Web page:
Spanish Insurer Mapfre Goes Global to Thrive
The worst of the Great Recession may be over, but much of the world isn't out of the woods just yet. That's particularly true for Spain, where unemployment borders on 20% and the country's gross domestic product is expected to contract 3.2% in 2009 after years of record growth.
Yet despite that dire domestic outlook, some of Spain's largest companies continue to grow. Take Mapfre (MAP.F), the country's biggest insurance company, with annual sales of $26 billion and operations in 45 countries, including the U.S. Over the first half of 2009 the Madrid outfit boosted revenues to $14.6 billion, up 12.9% from the same period last year. No wonder, then, that Mapfre is the highest-ranking finance firm in A.T. Kearney's 2009 league table of global champions.
Expanded U.S. Presence
So how has Mapfre succeeded when others in the financial services industry have floundered? There are a couple of reasons. In recent years, the insurer, which specializes in nonlife products such as home and auto insurance, has aggressively expanded into new international markets, like Turkey and the U.S., while investing millions to shore up its 25-year presence across Latin America. The global push has been coupled with cost-cutting moves at home to offset lackluster growth in the Spanish market, which still represents 66% of the insurer's profits. "The recession has hit Mapfre like everyone else, but its international size and shrewd business approach have offset many of the problems," says João Pena, A.T. Kearney's managing partner for Spain and Portugal. "Right now, the company's strategy is looking very attractive."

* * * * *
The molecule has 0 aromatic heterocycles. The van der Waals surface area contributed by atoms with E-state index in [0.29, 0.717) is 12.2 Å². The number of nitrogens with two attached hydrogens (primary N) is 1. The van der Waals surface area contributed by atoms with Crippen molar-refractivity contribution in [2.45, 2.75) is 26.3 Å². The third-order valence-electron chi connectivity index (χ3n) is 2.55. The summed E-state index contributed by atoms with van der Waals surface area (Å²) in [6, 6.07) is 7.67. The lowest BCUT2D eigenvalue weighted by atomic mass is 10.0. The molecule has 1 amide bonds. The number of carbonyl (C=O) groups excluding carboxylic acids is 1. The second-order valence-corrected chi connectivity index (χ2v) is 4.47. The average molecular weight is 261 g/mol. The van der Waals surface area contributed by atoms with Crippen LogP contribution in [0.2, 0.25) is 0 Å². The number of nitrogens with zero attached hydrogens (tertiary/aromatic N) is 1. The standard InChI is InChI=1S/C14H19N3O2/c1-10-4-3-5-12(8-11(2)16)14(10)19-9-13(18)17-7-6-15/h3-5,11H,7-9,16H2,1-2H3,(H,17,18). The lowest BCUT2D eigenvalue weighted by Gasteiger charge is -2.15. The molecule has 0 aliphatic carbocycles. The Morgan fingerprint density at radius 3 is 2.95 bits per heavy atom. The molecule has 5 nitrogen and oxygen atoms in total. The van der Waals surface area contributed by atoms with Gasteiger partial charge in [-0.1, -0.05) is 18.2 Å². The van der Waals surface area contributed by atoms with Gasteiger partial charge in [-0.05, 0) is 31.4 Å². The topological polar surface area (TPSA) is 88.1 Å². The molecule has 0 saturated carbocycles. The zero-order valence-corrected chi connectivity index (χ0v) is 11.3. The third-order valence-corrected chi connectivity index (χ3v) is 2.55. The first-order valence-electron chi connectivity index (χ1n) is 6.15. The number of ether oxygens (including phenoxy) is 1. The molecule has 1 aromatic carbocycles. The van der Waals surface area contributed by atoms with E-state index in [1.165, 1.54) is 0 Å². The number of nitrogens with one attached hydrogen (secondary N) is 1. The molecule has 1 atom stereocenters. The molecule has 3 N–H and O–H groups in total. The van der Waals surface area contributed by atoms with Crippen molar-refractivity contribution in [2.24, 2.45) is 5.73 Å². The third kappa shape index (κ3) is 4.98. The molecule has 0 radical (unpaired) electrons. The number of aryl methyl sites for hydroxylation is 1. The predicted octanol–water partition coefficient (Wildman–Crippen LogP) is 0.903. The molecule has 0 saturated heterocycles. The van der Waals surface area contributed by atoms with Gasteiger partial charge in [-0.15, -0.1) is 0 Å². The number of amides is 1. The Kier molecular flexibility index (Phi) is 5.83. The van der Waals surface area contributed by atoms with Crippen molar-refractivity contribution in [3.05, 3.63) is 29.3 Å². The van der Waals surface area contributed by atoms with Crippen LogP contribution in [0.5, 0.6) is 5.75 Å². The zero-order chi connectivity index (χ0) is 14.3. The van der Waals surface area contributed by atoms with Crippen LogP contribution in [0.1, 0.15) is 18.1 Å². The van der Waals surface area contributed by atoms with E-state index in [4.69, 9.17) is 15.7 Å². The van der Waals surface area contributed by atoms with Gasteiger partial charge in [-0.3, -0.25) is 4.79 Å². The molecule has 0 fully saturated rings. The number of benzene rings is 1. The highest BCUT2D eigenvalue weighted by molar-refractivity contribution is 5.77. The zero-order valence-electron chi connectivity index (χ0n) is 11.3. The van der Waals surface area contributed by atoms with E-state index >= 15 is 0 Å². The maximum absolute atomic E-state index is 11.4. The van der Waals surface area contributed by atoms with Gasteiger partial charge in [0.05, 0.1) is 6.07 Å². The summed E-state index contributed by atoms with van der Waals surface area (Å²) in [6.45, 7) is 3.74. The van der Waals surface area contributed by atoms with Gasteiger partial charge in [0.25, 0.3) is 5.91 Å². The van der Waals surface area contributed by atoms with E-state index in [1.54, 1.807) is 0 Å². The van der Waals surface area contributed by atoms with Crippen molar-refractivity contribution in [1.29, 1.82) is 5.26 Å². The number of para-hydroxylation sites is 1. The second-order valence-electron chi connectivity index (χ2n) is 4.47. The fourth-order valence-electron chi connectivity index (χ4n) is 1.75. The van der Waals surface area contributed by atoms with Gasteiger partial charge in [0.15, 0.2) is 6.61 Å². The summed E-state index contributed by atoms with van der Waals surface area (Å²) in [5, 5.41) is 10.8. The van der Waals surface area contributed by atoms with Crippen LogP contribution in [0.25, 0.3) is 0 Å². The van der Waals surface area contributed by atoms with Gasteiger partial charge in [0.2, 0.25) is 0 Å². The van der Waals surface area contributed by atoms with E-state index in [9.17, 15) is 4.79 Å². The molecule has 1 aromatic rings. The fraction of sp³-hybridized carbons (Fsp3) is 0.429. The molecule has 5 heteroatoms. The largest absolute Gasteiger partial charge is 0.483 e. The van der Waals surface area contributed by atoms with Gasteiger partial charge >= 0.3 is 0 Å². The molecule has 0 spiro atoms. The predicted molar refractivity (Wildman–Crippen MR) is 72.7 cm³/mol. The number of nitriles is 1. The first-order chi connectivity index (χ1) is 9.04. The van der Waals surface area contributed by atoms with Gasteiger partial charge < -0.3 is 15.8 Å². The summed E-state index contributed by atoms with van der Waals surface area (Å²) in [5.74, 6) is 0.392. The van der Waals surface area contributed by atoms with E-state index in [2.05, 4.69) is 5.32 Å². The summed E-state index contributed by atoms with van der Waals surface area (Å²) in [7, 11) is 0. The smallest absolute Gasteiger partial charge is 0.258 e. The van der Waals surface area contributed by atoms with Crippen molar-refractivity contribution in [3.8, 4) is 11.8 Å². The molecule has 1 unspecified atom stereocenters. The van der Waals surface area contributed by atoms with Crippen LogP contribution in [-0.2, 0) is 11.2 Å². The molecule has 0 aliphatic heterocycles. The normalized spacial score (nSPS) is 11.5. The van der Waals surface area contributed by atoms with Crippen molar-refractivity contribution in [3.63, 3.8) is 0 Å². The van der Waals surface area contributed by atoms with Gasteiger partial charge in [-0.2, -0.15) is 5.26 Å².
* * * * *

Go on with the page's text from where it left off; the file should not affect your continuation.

Mapfre first entered Latin America in the mid-1980s, but its emphasis has shifted to the non-Spanish speaking world. In March 2007, the company bought an 80% stake in Turkish insurer Genel Sigorta for $375 million. Months later, Mapfre forked out $2.2 billion for Webster (Mass.)-based Commerce Group, which helped ramp up the company's previously negligible U.S. presence. Analysts expect Mapfre to use its growing footprint in the Northeast U.S. to expand into other states. "The international markets where we're present have much more growth potential than our Spanish business," says Alberto Manzano, Mapfre's vice-president.
The global push has come at just the right time. While Mapfre's first-half profits from its sluggish Spanish operations fell 10.3% annually, to $538 million, the international business's profits jumped 32.6%, to $273 million. The insurer's share price has more than doubled since global stock markets hit their lows in early spring, and has jumped 18.5% since the beginning of the year.
While global expansion has provided most of Mapfre's recent growth, squeezing out efficiencies from the domestic business also has played a role. Like fellow financial services giant Banco Santander (STD), the Spanish insurer has world-class software that allows Mapfre to cross-sell products to its Spanish clients. Customers with car insurance, for instance, can be offered household coverage and other services through Mapfre's 3,200 branches across the country. That, according to Standard & Poor's analyst Angelo Sacca, gives Mapfre a distinct advantage over smaller rivals, which don't have the same product range.
Analysts stress Mapfre must continue its overseas expansion, since the Spanish market will remain in dire straits for some time to come. Historically, the domestic nonlife insurance business represented around 60% of the company's annual net income. That meant bumper profits when the Spanish economy was booming. But with Spain's home and car sales near 10-year lows, those easy profits are gone. It's up to Mapfre's customers in Turkey, the U.S., and elsewhere to pick up the slack.